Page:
In Norway, mothers get full pay for a 34- to 36-week maternity leave. In the U.S., most of us don’t get paid during maternity leave, and unpaid leave is only guaranteed for 12 weeks. In Niger – there’s no paid maternity leave and no jobs outside the home for most women. There’s also a devastating drought happening, which has obliterated crops and cattle and people (especially children) are starving by the millions.
How about education?
The better educated a woman is, the better her chances for employment, the greater her income, access to and understanding of health, economic and educational advantages for herself and her children. Women in Norway and the U.S. average 18 years in formal education. In Niger, it’s four years.
How are the kids?
In Norway, 97 percent of children go to school and 3 per 1,000 die younger than age 5. In the U.S., 69 percent of children go to school and 8 per 1,000 die younger than age 5. In Niger, 71 percent of children start school, but the ratio of boys to girls is 0.84 percent of the total. Out of every 1,000 who survive birth, 143 won’t make it to kindergarten. Virtually every mother in Niger will lose at least one child to disease, starvation, dehydration or injury.
Who’s in power?
Female representation in government has a big impact on women’s issues. Women tend to lobby for things like equal pay and job equity, better healthcare and education and other issues that directly impact motherhood. That’s particularly evident in American politics right now as predominantly male House and Senate representatives debate our reproductive healthcare access.
In Norway women fill 40 percent of government seats and earn 77 percent what men earn for the same jobs. In Niger, women fill 13 percent of government seats and only earn 0.34 percent what men earn. In the U.S., only 17 percent of government seats have women in them and women earn only 62 percent of what men earn doing the same jobs.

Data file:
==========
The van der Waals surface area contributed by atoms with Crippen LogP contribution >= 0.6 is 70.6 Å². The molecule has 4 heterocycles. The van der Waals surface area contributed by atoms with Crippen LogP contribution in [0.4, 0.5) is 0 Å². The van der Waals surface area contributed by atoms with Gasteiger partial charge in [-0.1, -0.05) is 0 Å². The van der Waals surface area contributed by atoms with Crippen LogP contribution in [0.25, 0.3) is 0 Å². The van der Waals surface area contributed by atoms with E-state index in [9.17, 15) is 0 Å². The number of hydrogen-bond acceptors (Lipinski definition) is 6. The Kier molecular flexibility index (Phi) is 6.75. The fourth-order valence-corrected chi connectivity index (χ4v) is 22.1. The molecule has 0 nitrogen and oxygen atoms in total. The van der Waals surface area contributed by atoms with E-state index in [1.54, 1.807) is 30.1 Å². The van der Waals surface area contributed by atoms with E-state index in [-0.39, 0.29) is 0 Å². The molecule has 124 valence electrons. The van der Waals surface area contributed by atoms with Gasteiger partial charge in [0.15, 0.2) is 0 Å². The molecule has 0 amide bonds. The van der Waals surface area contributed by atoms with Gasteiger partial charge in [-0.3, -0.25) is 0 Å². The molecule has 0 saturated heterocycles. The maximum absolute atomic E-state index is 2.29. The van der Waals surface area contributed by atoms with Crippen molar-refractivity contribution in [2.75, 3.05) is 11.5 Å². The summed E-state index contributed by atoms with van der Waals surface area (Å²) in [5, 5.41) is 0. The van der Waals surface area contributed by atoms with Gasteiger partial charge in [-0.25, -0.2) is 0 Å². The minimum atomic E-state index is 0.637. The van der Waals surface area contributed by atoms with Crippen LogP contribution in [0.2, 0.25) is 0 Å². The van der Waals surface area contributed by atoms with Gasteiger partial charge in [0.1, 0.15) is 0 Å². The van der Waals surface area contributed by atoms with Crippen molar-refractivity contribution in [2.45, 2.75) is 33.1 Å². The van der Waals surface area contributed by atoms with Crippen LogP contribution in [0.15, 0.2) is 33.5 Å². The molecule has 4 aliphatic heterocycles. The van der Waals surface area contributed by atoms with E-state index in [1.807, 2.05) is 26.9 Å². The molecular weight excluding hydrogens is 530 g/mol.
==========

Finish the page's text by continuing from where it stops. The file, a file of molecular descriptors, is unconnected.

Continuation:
Now, back to breastfeeding. Here’s the word from the State of the World’s Mothers Report:
In the industrialized world, the United States has the least favorable environment for mothers who want to breastfeed. Save the Children examined maternity leave laws, the right to nursing breaks at work, and several other indicators to create a ranking of 36 industrialized countries.... Norway tops the Breastfeeding Policy Scorecard ranking. The United States comes in last.
Last! Breastfeeding is just a small example of how American mothers are valued and treated, but it all adds up. We don’t get guaranteed paid maternity leave or affordable access to health care. We don’t have enough women representing our unique needs in government and we don’t earn anywhere near as much money as men.
How do we change the state of the world’s mothers?
- Elect women to represent us in government and vote for family-supportive policies and your rights to mother
- Help each other to raise our children
- Pressure your employers to promote and support women
- Join humanitarian organizations like Save the Children and CARE.
Jeanne Faulkner, R.N., lives in Portland, Ore., with her husband and five children. Got a question for Jeanne? Email it to firstname.lastname@example.org and it may be answered in a future blog post.
This Fit Pregnancy blog is intended for educational purposes only. It is not intended to replace medical advice from your physician. Before initiating any exercise program, diet or treatment provided by Fit Pregnancy, you should seek medical advice from your primary caregiver.